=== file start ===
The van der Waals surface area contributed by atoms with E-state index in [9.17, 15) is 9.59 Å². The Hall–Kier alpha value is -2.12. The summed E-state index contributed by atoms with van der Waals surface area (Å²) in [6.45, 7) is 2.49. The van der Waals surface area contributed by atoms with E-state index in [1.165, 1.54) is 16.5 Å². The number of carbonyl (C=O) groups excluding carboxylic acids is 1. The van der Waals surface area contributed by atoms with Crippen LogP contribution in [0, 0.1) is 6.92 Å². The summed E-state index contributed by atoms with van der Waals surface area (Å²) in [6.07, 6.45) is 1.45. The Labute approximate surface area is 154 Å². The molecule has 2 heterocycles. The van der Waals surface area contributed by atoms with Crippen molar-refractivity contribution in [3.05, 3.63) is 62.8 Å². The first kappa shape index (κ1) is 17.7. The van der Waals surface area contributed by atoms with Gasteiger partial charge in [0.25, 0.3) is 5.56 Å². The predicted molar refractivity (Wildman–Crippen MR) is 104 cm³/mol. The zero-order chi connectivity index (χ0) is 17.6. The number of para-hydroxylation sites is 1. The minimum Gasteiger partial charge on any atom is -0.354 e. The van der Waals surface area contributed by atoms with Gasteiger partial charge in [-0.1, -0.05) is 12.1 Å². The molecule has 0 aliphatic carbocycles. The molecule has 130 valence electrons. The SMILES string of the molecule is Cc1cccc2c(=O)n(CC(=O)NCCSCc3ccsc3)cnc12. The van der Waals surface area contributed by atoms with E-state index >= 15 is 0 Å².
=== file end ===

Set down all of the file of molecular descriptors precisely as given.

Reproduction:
The van der Waals surface area contributed by atoms with E-state index in [9.17, 15) is 9.59 Å². The Hall–Kier alpha value is -2.12. The summed E-state index contributed by atoms with van der Waals surface area (Å²) in [6.45, 7) is 2.49. The van der Waals surface area contributed by atoms with E-state index in [1.165, 1.54) is 16.5 Å². The number of carbonyl (C=O) groups excluding carboxylic acids is 1. The van der Waals surface area contributed by atoms with Crippen LogP contribution in [0, 0.1) is 6.92 Å². The summed E-state index contributed by atoms with van der Waals surface area (Å²) in [6.07, 6.45) is 1.45. The Labute approximate surface area is 154 Å². The molecule has 2 heterocycles. The van der Waals surface area contributed by atoms with Crippen molar-refractivity contribution in [3.05, 3.63) is 62.8 Å². The first kappa shape index (κ1) is 17.7. The van der Waals surface area contributed by atoms with Gasteiger partial charge in [0.25, 0.3) is 5.56 Å². The predicted molar refractivity (Wildman–Crippen MR) is 104 cm³/mol. The zero-order chi connectivity index (χ0) is 17.6. The number of para-hydroxylation sites is 1. The minimum Gasteiger partial charge on any atom is -0.354 e. The van der Waals surface area contributed by atoms with Gasteiger partial charge in [-0.1, -0.05) is 12.1 Å². The molecule has 0 aliphatic carbocycles. The molecule has 130 valence electrons. The SMILES string of the molecule is Cc1cccc2c(=O)n(CC(=O)NCCSCc3ccsc3)cnc12. The van der Waals surface area contributed by atoms with E-state index >= 15 is 0 Å².